I just got done reading “Mere Christianity” by C.S. Lewis. Not really noteworthy, except for the way in which I read it. Instead of reading on my own, I read with a small group of people.
Every week since early September, on Sunday evenings at 5:30, seven or eight of us gathered in a room here at the church and read aloud, stopping every page or so to ask questions, offer insights, and process what we were reading. We had a wonderful experience; we called ourselves “The Inklings” in honor of the discussion group Lewis was a part of at Oxford in the 1930s and 40s.
I would definitely recommend this process to anyone who has ever wanted to read a weighty theological book, but couldn’t find the motivation, or was a bit intimidated, or just didn’t know exactly where to begin.
Here are a few of the things I learned in the process:
- There was no curriculum other than what came out of our own minds in the moment. That made for some fantastic conversation and some energetic back-and-forth of ideas. It also led to some very interesting, albeit tangential, conversations about all kinds of things from cabbage to terrorism to amusing English idioms. Since we were not restricted by a curriculum, we were free to take the conversation where it wanted to go naturally, although always returning to the book itself to move things along.
- We took turns reading aloud, which gave us the opportunity to hear several different voices. It is fascinating to learn about who somebody is by listening to them read aloud. Tone of voice, inflection, syllabic emphasis choices – each reader brings their own personality to the task of reading, and in so doing offers a bit of themselves to the group. And to hear words read aloud as you are reading them yourself deepens the impact of their meaning.
- It is so fun to hear how others react when an idea strikes their fancy. There were many times that another person’s reaction to a particular thought was more significant than my own, which always made me pause to ask them what had been so meaningful to them. Comments were made as the reader went along – “Oh I like that!” “That’s a good one!” or even just “Wow!” And there were definitely moments when the entire group all reacted at the same time, and it was really exciting to be a part of the synergy of thought.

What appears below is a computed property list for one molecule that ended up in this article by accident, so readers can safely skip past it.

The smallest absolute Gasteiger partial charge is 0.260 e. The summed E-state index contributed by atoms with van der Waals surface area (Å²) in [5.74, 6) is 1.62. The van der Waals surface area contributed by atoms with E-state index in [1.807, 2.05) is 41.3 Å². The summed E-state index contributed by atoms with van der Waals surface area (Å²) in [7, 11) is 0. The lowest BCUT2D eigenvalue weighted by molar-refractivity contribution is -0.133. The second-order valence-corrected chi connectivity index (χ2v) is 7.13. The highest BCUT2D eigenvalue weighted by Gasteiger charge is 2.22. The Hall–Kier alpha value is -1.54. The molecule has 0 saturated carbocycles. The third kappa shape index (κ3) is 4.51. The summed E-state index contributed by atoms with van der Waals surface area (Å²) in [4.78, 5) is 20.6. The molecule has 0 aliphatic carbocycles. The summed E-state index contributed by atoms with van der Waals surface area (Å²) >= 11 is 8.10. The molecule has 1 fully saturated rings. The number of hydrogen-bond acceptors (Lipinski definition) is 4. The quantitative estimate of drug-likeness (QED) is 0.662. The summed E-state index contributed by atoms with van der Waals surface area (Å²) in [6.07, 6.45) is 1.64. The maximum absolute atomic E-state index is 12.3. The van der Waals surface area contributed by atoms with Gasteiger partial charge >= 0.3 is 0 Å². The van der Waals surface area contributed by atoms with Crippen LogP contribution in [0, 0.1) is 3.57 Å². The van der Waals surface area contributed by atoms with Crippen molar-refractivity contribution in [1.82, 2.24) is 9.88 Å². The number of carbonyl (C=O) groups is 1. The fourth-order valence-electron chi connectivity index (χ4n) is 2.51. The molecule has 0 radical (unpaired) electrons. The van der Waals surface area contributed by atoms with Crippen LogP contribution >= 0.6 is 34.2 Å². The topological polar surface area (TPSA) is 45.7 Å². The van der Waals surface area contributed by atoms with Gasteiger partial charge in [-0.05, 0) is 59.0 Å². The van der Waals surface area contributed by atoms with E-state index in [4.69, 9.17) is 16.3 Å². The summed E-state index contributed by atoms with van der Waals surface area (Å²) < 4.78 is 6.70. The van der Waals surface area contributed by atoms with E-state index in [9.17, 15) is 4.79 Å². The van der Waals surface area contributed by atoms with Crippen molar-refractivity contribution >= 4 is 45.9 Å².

- One of the most interesting parts of the process was the way in which members of the group made connections to “real life” experiences. The Syrian refugee crisis was an ongoing story this fall, and often came up in our conversations. We talked about Pope Francis, presidential candidates, racial issues on campus, war in the middle east, and gun violence, among other things. Often the connections that others made were not necessarily ones I would have made myself, which was sometimes puzzling but always illuminating.
So now we are going to take a break, but decided last night to pick up another book in the new year. We chose “The Cost of Discipleship” by Dietrich Bonhoeffer. Yep. We’re going for it! As one said last night, “I’ve always wanted to read it, but never would have on my own. The only way I would read it is with a group, so I’m in!
I truly think that people long to “go deep” spiritually, to spend time wrestling with heavy thoughts, thoughts that are worth thinking, and we’re much more likely to do that together than alone. So pick a book, get some people together, and start reading. It’s easy. You can start your own “Inklings” right where you are!